Pain Au Lait
aka milk bread
aka one of the most versatile bread recipes you'll find
aka my favorite bread roll
|How it's traditionally served. If you're familiar with The Great British Baking Show, you've probably seen this picture before. If you haven't, I feel you for you. It's on Netflix, make haste.|
So, what is this stuff? Well, it's white bread made with milk, milk powder, butter, flour, salt, water, yeast, sugar, alligator toenails, pencil shavings, no water or milk powder, are you paying attention?
I've made this for Thanksgiving and Christmas dinners, and it's been a big hit. I've made hamburger buns out of it for summer cookouts and not had any left over. This one is well worth your time.
Your tools and equipment are as follows -
Assorted measuring cups and spoons and implements of destruction
Two mixing pitchers
Mixing bowl (or bread machine or stand mixer)
9” x 13” baking pan
And representing the edibles team are, in no particular order -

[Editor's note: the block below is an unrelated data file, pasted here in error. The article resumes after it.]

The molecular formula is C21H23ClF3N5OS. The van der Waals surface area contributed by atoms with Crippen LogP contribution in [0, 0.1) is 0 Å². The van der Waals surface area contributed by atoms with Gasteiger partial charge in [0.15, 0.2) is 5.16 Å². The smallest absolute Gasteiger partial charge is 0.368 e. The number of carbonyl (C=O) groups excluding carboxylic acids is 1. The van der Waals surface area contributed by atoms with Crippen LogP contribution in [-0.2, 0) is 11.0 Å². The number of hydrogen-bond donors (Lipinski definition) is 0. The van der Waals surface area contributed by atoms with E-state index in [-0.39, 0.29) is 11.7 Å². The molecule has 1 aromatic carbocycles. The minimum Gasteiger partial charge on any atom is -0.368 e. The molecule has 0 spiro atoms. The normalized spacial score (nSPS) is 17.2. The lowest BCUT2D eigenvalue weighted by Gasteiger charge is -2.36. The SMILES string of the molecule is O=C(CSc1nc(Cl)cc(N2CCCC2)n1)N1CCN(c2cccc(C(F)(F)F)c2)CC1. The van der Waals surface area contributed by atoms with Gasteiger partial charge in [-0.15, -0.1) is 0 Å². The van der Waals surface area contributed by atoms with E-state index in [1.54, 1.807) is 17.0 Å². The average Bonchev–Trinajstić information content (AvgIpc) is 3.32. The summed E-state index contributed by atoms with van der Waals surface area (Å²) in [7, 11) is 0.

12 oz by weight of AP flour
2 teaspoons of dry yeast
2 teaspoons of salt
2 tablespoons of sugar
one large egg
2.5 oz by weight of unsalted butter
5.5 fluid oz of room temp whole milk
The day before you intend to bake, make a poolish starter. If you're a regular reader of this blog, you'll already know what that is. If you're new here, I'm happy to have you here and everything, but what the hell took so looooooooo I mean I'll tell you right now.
|Well, since you're here, go wash your hands.|
It is, simply put, a young yeast starter that adds extra yeast flavor to your bread. For this recipe mix two ounces of AP flour and two ounces of water, both by weight, with a pinch of dry yeast. I recommend a two cup measuring pitcher. Everything in said pitcher, mix it up good with a fork, cover it with plastic (the cup, not the fork) and let it luxuriate in your refrigerator for 24 hours. When you pull it out to use it you'll have a nice yeasty flavor that hasn't turned into a sourdough starter yet. Given time it would, but we're not concerning ourselves with that right now.